Although compatibility concerns between Microsoft’s Windows and Apple’s MacOS have decreased significantly over time, this does not indicate that they have vanished entirely. If you acquire a new external hard drive today, you may find that transferring files between the two is a tedious procedure. So, how to share an external hard drive between Mac and Windows?
There is, however, a remedy. You may divide your hard drive into various regions with distinct rules and functionalities by “partitioning” it. You may partition your disk in this situation such that part of it is compatible with MacOS and part of it is compatible with Windows. Both computers offer the tools you’ll need to partition a new disk once it’s attached.
- Mac or Windows PC, or laptop
- External drive
It’s a specialized scenario with a split
A fast Google search may lead you to assume that formatting the entire drive with Extensible File Allocation Table, or exFAT, is the appropriate option to take. If every file you save is less than 4GB in size, it’s a simpler, universal technique. However, this format does not allow bigger files, which makes transferring 4K films and other large files between Macs and Windows 10 PCs difficult.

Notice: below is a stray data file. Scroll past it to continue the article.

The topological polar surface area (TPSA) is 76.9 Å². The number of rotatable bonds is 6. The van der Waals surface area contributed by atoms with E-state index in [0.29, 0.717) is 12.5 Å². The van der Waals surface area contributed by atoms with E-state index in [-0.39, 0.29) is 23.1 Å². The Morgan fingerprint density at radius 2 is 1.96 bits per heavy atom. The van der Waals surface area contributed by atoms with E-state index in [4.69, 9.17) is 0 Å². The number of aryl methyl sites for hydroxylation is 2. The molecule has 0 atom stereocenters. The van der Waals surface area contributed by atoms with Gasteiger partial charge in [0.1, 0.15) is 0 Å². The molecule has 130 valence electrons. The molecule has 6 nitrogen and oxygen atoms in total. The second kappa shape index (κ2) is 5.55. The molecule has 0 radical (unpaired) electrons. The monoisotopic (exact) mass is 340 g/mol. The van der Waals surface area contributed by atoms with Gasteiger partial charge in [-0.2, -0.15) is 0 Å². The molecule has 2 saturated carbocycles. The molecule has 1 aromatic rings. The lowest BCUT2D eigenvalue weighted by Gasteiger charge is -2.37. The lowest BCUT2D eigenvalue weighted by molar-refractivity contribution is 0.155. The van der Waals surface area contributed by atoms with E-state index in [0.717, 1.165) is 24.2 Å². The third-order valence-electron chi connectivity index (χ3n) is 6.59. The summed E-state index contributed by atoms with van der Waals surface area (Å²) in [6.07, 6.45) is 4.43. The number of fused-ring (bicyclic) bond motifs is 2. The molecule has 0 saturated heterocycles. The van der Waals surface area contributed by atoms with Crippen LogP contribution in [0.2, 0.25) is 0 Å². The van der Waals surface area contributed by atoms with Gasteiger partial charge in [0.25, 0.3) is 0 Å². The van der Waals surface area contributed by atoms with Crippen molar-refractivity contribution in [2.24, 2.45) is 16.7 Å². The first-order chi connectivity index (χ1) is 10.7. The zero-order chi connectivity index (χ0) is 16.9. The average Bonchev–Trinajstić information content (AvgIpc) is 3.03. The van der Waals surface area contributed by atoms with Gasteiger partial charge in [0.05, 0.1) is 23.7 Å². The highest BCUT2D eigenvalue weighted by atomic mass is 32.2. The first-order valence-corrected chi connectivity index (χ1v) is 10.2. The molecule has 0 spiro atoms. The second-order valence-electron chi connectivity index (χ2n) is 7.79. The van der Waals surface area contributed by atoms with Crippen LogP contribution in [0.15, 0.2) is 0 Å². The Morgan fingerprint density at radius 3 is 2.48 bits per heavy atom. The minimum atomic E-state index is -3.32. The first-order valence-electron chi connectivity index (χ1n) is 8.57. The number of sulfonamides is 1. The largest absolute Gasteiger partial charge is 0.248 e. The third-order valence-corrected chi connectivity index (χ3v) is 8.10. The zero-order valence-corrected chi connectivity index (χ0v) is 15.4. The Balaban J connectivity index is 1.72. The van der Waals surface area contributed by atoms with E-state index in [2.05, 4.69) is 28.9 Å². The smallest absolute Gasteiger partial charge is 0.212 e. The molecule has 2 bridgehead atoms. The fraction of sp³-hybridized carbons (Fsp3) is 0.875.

Meanwhile, while Windows 10’s NTFS file system allows huge files, MacOS cannot read this format natively. This puts you in an odd situation, as any file transferred between the two systems must be 4GB or smaller. If you wish to save bigger files, you’ll need to establish a second, dedicated place and use a MacOS (Extended) or Windows 10-compatible format (NTFS).
With this in mind, our approach divides the external drive into two sections: one core sector for data greater than 4GB, and a secondary portion for file sharing between Windows and Macos 10. It’s not the ideal option — we understand — but it gets the job done.
Before you start, pick a primary format that you’ll utilize the most: If you generally use a Mac with a secondary exFAT disk, choose MacOS Extended; if you mostly use Windows 10 with a secondary exFAT partition, choose NTFS.